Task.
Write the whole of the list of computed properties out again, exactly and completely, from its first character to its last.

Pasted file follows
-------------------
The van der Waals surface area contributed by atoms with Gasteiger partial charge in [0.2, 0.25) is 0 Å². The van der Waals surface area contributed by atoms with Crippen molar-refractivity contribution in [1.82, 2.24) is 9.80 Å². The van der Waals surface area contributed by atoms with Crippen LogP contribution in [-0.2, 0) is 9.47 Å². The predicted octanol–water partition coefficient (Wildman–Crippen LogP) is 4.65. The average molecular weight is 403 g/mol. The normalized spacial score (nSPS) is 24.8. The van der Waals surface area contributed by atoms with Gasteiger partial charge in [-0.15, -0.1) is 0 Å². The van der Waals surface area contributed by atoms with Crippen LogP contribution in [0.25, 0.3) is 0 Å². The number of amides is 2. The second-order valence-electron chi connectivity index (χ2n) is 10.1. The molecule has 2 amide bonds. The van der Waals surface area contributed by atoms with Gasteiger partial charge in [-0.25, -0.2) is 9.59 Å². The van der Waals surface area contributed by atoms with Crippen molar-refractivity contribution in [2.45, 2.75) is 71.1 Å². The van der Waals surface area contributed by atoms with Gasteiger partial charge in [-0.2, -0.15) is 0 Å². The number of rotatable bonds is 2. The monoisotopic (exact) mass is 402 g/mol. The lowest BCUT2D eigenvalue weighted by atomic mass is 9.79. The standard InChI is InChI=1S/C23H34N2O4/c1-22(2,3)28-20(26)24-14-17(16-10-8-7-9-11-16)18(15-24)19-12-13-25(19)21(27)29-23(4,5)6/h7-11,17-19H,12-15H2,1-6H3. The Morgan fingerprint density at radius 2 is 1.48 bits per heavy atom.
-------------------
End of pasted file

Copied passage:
The van der Waals surface area contributed by atoms with Gasteiger partial charge in [0.2, 0.25) is 0 Å². The van der Waals surface area contributed by atoms with Crippen molar-refractivity contribution in [1.82, 2.24) is 9.80 Å². The van der Waals surface area contributed by atoms with Crippen LogP contribution in [-0.2, 0) is 9.47 Å². The predicted octanol–water partition coefficient (Wildman–Crippen LogP) is 4.65. The average molecular weight is 403 g/mol. The normalized spacial score (nSPS) is 24.8. The van der Waals surface area contributed by atoms with Gasteiger partial charge in [-0.15, -0.1) is 0 Å². The van der Waals surface area contributed by atoms with Crippen LogP contribution in [0.25, 0.3) is 0 Å². The number of amides is 2. The second-order valence-electron chi connectivity index (χ2n) is 10.1. The molecule has 2 amide bonds. The van der Waals surface area contributed by atoms with Gasteiger partial charge in [-0.25, -0.2) is 9.59 Å². The van der Waals surface area contributed by atoms with Crippen molar-refractivity contribution in [2.45, 2.75) is 71.1 Å². The van der Waals surface area contributed by atoms with Gasteiger partial charge in [-0.2, -0.15) is 0 Å². The number of rotatable bonds is 2. The monoisotopic (exact) mass is 402 g/mol. The lowest BCUT2D eigenvalue weighted by atomic mass is 9.79. The standard InChI is InChI=1S/C23H34N2O4/c1-22(2,3)28-20(26)24-14-17(16-10-8-7-9-11-16)18(15-24)19-12-13-25(19)21(27)29-23(4,5)6/h7-11,17-19H,12-15H2,1-6H3. The Morgan fingerprint density at radius 2 is 1.48 bits per heavy atom.